In this video from Motley Fool Live, recorded on Dec. 7, Corinne Cardina, bureau chief of healthcare and cannabis, and Fool.com contributor Brian Orelli review data from the American Society of Hematology (ASH) annual meeting on multiple myeloma drugs targeting B-cell maturation antigen (BCMA). Companies are targeting BCMA with both chimeric antigen receptor (CAR) T-cell therapy and bispecific antibodies. Both types of treatment seek to bring T-cells in proximity to the cancer cells for the T-cells to kill them. It's a hot space that investors should keep an eye on as there's no clear winner yet.
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Corinne Cardina: There was quite a bit of data related to the BCMA target at the ASH conference. What are some of the highlights?
Brian Orelli: Yes. Maybe we should just start from most advanced to least advanced. bluebird bio (BLUE -0.27%) and Bristol-Myers Squibb (BMY -0.49%), who got the drug from the acquisition of Celgene -- their most advanced product is ide-cel. Again, that's one of those drugs that starts in "ide" and has "cell" in the second word. It's under FDA review right now. I think we talked about it last week. It had gotten a delay, they're waiting for their manufacturing plant to be inspected. They had a pivotal study in 128 patients who had failed three other drugs and they presented data that showed at least 65% responded, and at least 20% had complete responses.
A complete response then after a few years is considered a cure. An immediate complete response isn't necessarily a cure. You could still fail the drug and your cancer could come back, because you can't necessarily measure the small amount of cancer cells that might be remaining. But definitely, if you get a complete response after a few years, the doctors say you're cured.
Johnson & Johnson (JNJ 0.21%) and Legend Biotech (LEGN 0.21%), that's cilta-cel, it's in a phase 1b/2 clinical trial in 97 patients. They had a really high response rate of 97% with 67% complete responses. It definitely looks better than ide-cel, but it's hard to compare these trials head-to-head because they're not necessarily enrolling its vaccine patients. Depending on how sick the patients are, that will determine how many patients are likely to have responded. If you're on your sixth or seventh drug and you responded and failed, or not responded at all to their earlier drugs, then obviously, you're less likely to respond than if it's your first or second drug. First line or second line, in terms of the drug-treatments paradigm.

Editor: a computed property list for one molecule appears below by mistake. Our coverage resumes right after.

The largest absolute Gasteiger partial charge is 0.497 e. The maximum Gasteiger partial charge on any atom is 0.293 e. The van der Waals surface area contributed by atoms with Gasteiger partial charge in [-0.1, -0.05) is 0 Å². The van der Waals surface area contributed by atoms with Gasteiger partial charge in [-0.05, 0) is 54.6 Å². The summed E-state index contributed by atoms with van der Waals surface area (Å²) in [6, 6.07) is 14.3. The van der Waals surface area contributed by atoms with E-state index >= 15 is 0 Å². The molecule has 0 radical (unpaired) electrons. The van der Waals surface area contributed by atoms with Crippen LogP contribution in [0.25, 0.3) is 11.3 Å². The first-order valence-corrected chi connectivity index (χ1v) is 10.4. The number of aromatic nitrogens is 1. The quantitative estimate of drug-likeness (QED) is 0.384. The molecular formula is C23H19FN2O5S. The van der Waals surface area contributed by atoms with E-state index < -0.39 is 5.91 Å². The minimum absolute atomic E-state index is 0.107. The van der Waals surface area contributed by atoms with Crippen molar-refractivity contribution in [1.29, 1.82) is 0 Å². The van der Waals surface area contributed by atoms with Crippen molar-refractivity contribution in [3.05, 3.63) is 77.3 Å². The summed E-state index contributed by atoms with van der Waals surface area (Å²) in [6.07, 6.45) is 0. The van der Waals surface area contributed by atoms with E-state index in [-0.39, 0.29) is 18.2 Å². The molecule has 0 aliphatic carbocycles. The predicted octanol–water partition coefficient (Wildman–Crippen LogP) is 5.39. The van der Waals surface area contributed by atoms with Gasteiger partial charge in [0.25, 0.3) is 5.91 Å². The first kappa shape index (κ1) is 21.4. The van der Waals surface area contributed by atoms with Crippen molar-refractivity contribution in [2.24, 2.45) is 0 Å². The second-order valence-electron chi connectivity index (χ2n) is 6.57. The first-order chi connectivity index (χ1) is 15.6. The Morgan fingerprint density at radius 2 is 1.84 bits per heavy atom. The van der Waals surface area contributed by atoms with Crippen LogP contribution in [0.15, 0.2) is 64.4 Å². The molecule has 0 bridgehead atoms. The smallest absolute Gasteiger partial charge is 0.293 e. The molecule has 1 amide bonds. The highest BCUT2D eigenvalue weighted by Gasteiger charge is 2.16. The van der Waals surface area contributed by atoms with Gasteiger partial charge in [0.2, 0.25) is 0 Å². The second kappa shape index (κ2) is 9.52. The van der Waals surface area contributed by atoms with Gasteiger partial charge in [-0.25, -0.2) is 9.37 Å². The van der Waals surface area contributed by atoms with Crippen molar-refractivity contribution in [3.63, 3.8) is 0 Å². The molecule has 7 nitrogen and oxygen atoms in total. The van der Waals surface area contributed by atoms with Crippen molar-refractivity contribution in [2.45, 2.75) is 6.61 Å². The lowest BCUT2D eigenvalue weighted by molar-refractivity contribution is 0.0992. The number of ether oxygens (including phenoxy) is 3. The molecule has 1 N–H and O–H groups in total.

Bluebird and Bristol-Myers Squibb have a second drug. It's still got a code-name, bb21217. It's a second-generation CAR-T; 68% response rate and 29% complete responses. Not that much better than ide-cell. It doesn't appear that it's that much better than ide-cell. We'll have to wait and see as the data matures and they get more data. It doesn't look very promising when the second-generation is that much better.
Then onto the bispecifics, these are pretty early stage but Johnson & Johnson's phase 1 had 22 patients treated at the dose they're planning on taking into phase 2. They had 73% response with 23% complete responses. Then Regeneron's (REGN -1.27%) bi-specific, again, phase 1, they had 63% responded at the highest dose level. They had no complete responses, but it looks like it just might be not enough time. I think they were only out for a couple of months. They had at the lower doses -- so they are currently on dose level 6 -- at dose levels 1 through 3, they had 21% complete responses and 18% at doses 4 and 5. I think they'll probably end up getting some complete responses, so maybe somewhat equivalent to Johnson & Johnson, so we're looking at 73% responded for Johnson & Johnson versus 63% for Regeneron. I didn't catch whether the Regeneron is going to go up higher than the 63%.
Cardina: Excellent. Just to make sense of all these different mechanisms, do you think that there is room on the market for CAR-T and bi-specific antibodies to be successful? Is this a winner-take-all market? What do you think about the potential for multiple different mechanisms in the BCMA target area?
Orelli: I think it's likely that there's room for more than one. The CAR-Ts are definitely harder on the patients because they have to have their blood cells taken out and then they go manufacture them for three weeks. Then they put them back in. There can be a lot of development there. A lot of decline in patients there. If CAR Ts are better than the bispecifics, there's still room for the biospecifics to have a decent amount of sales because there will be patients where the doctor is worried about the patient lasting those three weeks and not declining so the CAR-T isn't going to help them. So I think that you'll see the more sick patients get the bispecifics and less sick patients get the CAR-Ts even if CAR-Ts are better than biospecifics in the end.
Cardina: Great, very helpful. Last question on this section. From an investment standpoint, are any of these stocks in the BCMA target market particularly compelling to you?
Orelli: Again, we got Bluebird in here again, Johnson & Johnson, obviously a very large company. I don't know much about Legend. I think they're a China-based company, but I haven't really studied them that much. Then Regeneron, big biotech with a lot of drugs and antibodies, so definitely not buying them specifically for the BCMA space, but it's definitely a solid company.